Sunday, April 19, 2015
Blog Page 126

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At some point, you’re all going to get sick of how much I trust some insiders. But I operate in that way, and I feel like I can filter out information that feels smokescreen-y, even if I don’t attempt to do much of that in the rumor roundups I occasionally post.

Today, there’s more drama from the 2014 NFL Draft.

Albert Breer, who spent all his time covering the draft hunkered down with the Vikings, fully published his “insider look” at the Vikings draft process, and what the Vikings went through in order to get Teddy Bridgewater.

 

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Per Mike Freeman at the Bleacher Report, the Vikings have been looking for ways to part with premier running back Adrian Peterson:

The Vikings are looking for ways to part with superstar runner Adrian Peterson sooner rather than later. Peterson is 29 and when backs hit 30, their production usually drops off precipitously. Backs age in dog years, and despite Peterson’s adamantium bone structure, he isn’t impervious to aging. The contract situation is also brutal. Peterson will receive a base salary of $11.75 million in 2014, then $12.75 million in 2015. In 2017, it will climb to $15.75 million.

That is simply an impossible salary structure to pay a player in today’s game, where the running back position has been greatly devalued.

“My person opinion,” said one AFC general manager, “is this (coming) season will be Peterson’s last with the Vikings. Despite the cap hit, they’ll make some sort of move to get him off the roster.”

Potshots at the Bleacher Report aside (they’re not what they were three years ago), I trust Mike Freeman, though I’ve found him slightly more prone to “lying season” than other, more reliable, insiders. That said, I think this is the truth.

 

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Nothing special or outstanding about this post. Just a place for Teddy Bridgewater highlight videos, including some interesting takes from around the internet before and after Bridgewater’s selection by the Minnesota Vikings in the 2014 NFL Draft.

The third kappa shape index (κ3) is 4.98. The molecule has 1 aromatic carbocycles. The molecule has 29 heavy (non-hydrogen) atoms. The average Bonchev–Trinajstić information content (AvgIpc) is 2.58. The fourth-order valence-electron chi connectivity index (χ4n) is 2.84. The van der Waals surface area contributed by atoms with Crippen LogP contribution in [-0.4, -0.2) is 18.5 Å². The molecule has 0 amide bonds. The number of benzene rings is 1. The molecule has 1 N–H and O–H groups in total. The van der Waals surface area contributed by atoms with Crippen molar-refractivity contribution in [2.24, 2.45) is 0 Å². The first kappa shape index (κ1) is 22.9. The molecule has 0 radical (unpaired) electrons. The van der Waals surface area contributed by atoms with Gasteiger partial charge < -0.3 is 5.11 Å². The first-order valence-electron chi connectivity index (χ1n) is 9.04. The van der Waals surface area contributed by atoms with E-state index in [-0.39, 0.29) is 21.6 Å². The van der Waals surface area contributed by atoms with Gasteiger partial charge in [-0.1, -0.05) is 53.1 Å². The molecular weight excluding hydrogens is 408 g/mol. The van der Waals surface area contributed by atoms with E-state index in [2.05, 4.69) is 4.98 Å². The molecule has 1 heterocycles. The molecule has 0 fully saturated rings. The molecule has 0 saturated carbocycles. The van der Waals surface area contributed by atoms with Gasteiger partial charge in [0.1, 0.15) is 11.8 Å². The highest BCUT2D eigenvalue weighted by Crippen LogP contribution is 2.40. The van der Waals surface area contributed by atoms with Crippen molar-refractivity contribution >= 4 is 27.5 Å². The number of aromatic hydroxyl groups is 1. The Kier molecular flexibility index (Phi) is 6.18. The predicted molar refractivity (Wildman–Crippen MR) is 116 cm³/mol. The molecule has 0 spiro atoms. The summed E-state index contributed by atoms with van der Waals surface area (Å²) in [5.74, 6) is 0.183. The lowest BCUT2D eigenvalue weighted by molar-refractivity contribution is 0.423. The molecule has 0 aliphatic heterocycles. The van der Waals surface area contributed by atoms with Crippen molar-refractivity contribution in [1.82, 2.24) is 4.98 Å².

It’s a cheap way to get you to come to this website, but let’s not pretend we don’t both love it.

**UPDATE: I FINALLY FOUND THE FULL GRUDEN QB CAMP VIDEO FEAST YOUR EYES

 

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Vikings legend Scott Studwell announced today that he is stepping down as the Vikings Director of College Scouting, but not leaving the Vikings. He wants to spend more time with his family and cut down on the extensive travel time associated with scouting players across the country, but will continue to remain “a big part of the draft process,” according to Sid Hartman at the Star Tribune.

Instead, Jamaal Stephenson—NFC scout of the year of 2012 and former Assistant Director of College Scouting—will step up in his place. Stephenson has previously worked with Norv Turner when they were both with the Washington Redskins as a scouting assistant (along with Charlie Casserly). He was a part of the team when they made the famous 1999 trade with the New Orleans Saints that netted the Redskins two first-round picks, two third-round picks, a fourth, a fifth, a sixth and a seventh. The Saints got Ricky Williams. The Redskins used a lot of those picks as trade assets, and ended up with Champ Bailey and LaVar Arrington, as well as a number of other useful starters.

 

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One of the interesting things about gathering Big Boards across the country and finding the different ways that evaluators grade the players is that it gives us an ability to take a look at the draft from their perspective. There’s a big stigma against “grading the draft,” that I don’t think makes a lot of sense because we’re so willing to share our opinions on the players and teams who drafted them in every other way.

It seems we can give opinions about individual players and their teams without criticism. but as soon as we summarize it in a letter grade, we’re doing something wrong and have to wait. Instead, it may be better to wait three years to judge it.

But that’s no fun, and we want feedback. We just have to acknowledge we have a high band of uncertainty and give our impressions of the draft.

But how about instead of inserting post-hoc opinions about our favorite team, we take a look at a metric we’ve already laid the groundwork for? Let’s compare a team’s draft capital to what the Big Boards accumulated said.

 

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